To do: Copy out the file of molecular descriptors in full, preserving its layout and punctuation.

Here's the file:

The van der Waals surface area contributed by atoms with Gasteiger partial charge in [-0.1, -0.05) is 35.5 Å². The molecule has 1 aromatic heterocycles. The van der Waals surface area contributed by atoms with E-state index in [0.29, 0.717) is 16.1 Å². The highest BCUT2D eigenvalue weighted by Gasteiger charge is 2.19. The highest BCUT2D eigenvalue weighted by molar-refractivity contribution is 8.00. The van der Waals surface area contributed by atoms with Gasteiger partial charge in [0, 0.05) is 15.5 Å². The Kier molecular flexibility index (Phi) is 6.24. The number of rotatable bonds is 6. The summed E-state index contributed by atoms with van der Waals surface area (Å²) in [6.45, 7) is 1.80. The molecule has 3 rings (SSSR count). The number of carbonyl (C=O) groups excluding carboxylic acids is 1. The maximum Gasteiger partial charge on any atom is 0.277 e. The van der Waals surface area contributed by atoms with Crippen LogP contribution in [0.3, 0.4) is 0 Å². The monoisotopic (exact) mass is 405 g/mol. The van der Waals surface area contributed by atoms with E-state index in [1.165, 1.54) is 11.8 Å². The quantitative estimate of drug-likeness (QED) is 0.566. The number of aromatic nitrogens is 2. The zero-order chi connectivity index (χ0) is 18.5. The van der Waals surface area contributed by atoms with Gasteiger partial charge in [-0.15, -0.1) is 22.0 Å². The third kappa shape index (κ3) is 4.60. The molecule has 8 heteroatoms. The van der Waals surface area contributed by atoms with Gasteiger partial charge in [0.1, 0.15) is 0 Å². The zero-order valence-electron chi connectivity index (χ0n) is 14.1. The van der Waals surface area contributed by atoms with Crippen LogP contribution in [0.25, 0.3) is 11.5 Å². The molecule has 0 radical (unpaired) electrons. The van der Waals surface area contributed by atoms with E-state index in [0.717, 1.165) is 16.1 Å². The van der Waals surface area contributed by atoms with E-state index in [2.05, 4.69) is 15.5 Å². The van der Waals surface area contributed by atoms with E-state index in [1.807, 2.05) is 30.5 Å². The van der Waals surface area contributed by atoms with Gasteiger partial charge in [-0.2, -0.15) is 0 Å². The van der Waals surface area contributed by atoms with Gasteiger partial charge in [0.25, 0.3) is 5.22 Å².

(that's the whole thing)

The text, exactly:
The van der Waals surface area contributed by atoms with Gasteiger partial charge in [-0.1, -0.05) is 35.5 Å². The molecule has 1 aromatic heterocycles. The van der Waals surface area contributed by atoms with E-state index in [0.29, 0.717) is 16.1 Å². The highest BCUT2D eigenvalue weighted by Gasteiger charge is 2.19. The highest BCUT2D eigenvalue weighted by molar-refractivity contribution is 8.00. The van der Waals surface area contributed by atoms with Gasteiger partial charge in [0, 0.05) is 15.5 Å². The Kier molecular flexibility index (Phi) is 6.24. The number of rotatable bonds is 6. The summed E-state index contributed by atoms with van der Waals surface area (Å²) in [6.45, 7) is 1.80. The molecule has 3 rings (SSSR count). The number of carbonyl (C=O) groups excluding carboxylic acids is 1. The maximum Gasteiger partial charge on any atom is 0.277 e. The van der Waals surface area contributed by atoms with Crippen LogP contribution in [0.3, 0.4) is 0 Å². The monoisotopic (exact) mass is 405 g/mol. The van der Waals surface area contributed by atoms with E-state index in [1.165, 1.54) is 11.8 Å². The quantitative estimate of drug-likeness (QED) is 0.566. The number of aromatic nitrogens is 2. The zero-order chi connectivity index (χ0) is 18.5. The van der Waals surface area contributed by atoms with Gasteiger partial charge in [-0.15, -0.1) is 22.0 Å². The third kappa shape index (κ3) is 4.60. The molecule has 8 heteroatoms. The van der Waals surface area contributed by atoms with Gasteiger partial charge in [0.1, 0.15) is 0 Å². The zero-order valence-electron chi connectivity index (χ0n) is 14.1. The van der Waals surface area contributed by atoms with Crippen LogP contribution in [0.25, 0.3) is 11.5 Å². The molecule has 0 radical (unpaired) electrons. The van der Waals surface area contributed by atoms with E-state index in [0.717, 1.165) is 16.1 Å². The van der Waals surface area contributed by atoms with E-state index in [2.05, 4.69) is 15.5 Å². The van der Waals surface area contributed by atoms with E-state index in [1.807, 2.05) is 30.5 Å². The van der Waals surface area contributed by atoms with Gasteiger partial charge in [-0.2, -0.15) is 0 Å². The van der Waals surface area contributed by atoms with Gasteiger partial charge in [0.25, 0.3) is 5.22 Å².